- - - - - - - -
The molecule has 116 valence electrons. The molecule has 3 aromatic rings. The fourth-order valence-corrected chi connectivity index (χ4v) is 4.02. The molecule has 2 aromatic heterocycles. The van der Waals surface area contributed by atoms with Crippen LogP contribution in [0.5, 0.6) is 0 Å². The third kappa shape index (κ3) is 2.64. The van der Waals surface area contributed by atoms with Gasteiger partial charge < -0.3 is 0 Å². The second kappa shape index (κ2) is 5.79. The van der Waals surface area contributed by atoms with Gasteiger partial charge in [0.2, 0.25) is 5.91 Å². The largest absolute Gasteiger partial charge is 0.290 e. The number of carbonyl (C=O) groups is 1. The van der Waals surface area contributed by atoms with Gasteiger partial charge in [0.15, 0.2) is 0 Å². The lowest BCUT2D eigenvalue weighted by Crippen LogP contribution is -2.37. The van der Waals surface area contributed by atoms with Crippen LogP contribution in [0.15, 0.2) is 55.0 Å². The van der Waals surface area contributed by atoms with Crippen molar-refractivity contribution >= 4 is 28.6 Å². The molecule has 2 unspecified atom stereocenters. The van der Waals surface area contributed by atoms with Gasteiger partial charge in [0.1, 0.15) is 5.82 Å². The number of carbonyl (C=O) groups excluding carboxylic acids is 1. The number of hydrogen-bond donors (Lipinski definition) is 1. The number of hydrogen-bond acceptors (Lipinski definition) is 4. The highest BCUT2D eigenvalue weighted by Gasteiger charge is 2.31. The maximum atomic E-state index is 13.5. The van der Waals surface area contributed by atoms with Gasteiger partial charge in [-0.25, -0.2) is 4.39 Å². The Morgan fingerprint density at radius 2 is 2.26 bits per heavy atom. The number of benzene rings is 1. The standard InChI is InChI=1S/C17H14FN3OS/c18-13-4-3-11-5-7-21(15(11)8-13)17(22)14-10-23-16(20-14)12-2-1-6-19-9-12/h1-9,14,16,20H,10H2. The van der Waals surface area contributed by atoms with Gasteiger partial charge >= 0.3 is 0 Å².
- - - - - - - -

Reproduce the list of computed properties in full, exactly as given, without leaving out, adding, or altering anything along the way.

The molecule has 116 valence electrons. The molecule has 3 aromatic rings. The fourth-order valence-corrected chi connectivity index (χ4v) is 4.02. The molecule has 2 aromatic heterocycles. The van der Waals surface area contributed by atoms with Crippen LogP contribution in [0.5, 0.6) is 0 Å². The third kappa shape index (κ3) is 2.64. The van der Waals surface area contributed by atoms with Gasteiger partial charge < -0.3 is 0 Å². The second kappa shape index (κ2) is 5.79. The van der Waals surface area contributed by atoms with Gasteiger partial charge in [0.2, 0.25) is 5.91 Å². The largest absolute Gasteiger partial charge is 0.290 e. The number of carbonyl (C=O) groups is 1. The van der Waals surface area contributed by atoms with Gasteiger partial charge in [0.15, 0.2) is 0 Å². The lowest BCUT2D eigenvalue weighted by Crippen LogP contribution is -2.37. The van der Waals surface area contributed by atoms with Crippen LogP contribution in [0.15, 0.2) is 55.0 Å². The van der Waals surface area contributed by atoms with Crippen molar-refractivity contribution >= 4 is 28.6 Å². The molecule has 2 unspecified atom stereocenters. The van der Waals surface area contributed by atoms with Gasteiger partial charge in [0.1, 0.15) is 5.82 Å². The number of carbonyl (C=O) groups excluding carboxylic acids is 1. The number of hydrogen-bond donors (Lipinski definition) is 1. The number of hydrogen-bond acceptors (Lipinski definition) is 4. The highest BCUT2D eigenvalue weighted by Gasteiger charge is 2.31. The maximum atomic E-state index is 13.5. The van der Waals surface area contributed by atoms with Gasteiger partial charge in [-0.25, -0.2) is 4.39 Å². The Morgan fingerprint density at radius 2 is 2.26 bits per heavy atom. The number of benzene rings is 1. The standard InChI is InChI=1S/C17H14FN3OS/c18-13-4-3-11-5-7-21(15(11)8-13)17(22)14-10-23-16(20-14)12-2-1-6-19-9-12/h1-9,14,16,20H,10H2. The van der Waals surface area contributed by atoms with Gasteiger partial charge >= 0.3 is 0 Å².